A reminder to eat breakfast is timely for families and children preparing for a new school year, but making time for breakfast will benefit parents and children alike, said Procter, who also is a registered dietitian.
Children who eat breakfast are typically more able to pay attention in class and process information, said Procter, citing research reported by the Food Research and Action Center in Washington, D.C.
The research showed that children who skipped breakfast and were hungry can have difficulty paying attention in class and may not be able to get along with classmates.
Proponents of school breakfast programs also report that children who have school breakfasts eat more fruits, drink more milk, and consume less saturated fat than those who don't eat breakfast or have breakfast at home, Procter said.
Breakfast need not be complicated, time-consuming - or expensive, said Procter, who suggested choosing foods from two or more food groups, such as whole grain cereal with milk and fruit, or eggs, toast and juice.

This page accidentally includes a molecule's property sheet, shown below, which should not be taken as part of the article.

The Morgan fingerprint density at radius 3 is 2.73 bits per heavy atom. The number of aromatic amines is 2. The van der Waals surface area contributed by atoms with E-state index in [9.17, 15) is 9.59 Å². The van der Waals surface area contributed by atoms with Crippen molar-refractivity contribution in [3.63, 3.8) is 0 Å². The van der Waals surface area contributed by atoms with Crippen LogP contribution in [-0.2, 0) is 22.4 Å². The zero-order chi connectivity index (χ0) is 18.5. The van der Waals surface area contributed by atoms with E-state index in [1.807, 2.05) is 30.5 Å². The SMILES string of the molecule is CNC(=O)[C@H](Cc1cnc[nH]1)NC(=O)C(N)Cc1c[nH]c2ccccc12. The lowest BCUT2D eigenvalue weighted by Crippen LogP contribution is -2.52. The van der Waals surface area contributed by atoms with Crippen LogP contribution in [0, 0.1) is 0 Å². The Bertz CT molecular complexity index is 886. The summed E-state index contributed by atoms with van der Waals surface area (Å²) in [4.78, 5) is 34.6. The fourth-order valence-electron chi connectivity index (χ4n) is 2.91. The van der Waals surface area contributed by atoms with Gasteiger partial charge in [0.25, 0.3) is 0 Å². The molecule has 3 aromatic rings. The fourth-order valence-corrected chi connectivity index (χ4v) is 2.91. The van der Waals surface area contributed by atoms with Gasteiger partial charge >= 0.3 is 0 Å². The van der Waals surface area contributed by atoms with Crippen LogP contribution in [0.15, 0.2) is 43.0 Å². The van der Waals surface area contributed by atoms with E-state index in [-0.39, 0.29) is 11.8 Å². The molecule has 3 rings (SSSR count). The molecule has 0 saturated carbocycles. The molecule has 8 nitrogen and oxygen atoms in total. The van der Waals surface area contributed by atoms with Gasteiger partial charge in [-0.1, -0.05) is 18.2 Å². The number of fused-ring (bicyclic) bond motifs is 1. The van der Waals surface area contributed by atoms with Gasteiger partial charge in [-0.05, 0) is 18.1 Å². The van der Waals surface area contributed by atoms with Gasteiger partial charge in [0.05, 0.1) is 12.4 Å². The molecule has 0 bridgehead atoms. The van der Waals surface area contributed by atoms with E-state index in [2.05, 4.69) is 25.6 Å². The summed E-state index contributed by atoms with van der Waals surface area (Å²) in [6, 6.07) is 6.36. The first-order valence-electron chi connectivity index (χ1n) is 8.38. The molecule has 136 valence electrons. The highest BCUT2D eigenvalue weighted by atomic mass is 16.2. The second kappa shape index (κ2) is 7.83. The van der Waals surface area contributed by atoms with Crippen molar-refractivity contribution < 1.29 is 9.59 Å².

Peanut butter on toast can be enough to jumpstart the day, said Procter, who noted that children also like bagels, including mini- bagels that seem a perfect, pint-size portion.
Toasted or plain, add fruit, fruit spread, peanut butter or a slice of last night's leftover roast to make a quick breakfast sandwich, she said.
Reheating a leftover casserole, half of a sandwich or a slice of pizza also can substitute for more traditional breakfast foods, Procter said.
While pizza typically draws from the bread group (crust), vegetable group (tomato-based pizza sauce and toppings such as green pepper, onion or mushrooms), dairy group (cheese) and meat topping, which all can contribute to health, she stressed variety for breakfast or any other meal.
Asking children to take turns in the kitchen and help with breakfast preparation can stimulate family buy-in, said Procter, who also suggested setting out tableware and non-perishable foods - a box of cereal is an example - before bedtime to save time in the morning.
Some families, including those with teens involved in school activities or with an after-school job, find that eating breakfast together can be easier than finding "together" time for an evening meal, she said.
Bringing the family together at mealtime offers an opportunity for family members to share food and fellowship and to encourage each other, Procter said. Whether a child is working on a science project or an adult is near completing a major work project, encouraging words send a positive message and nurture strength in the family.
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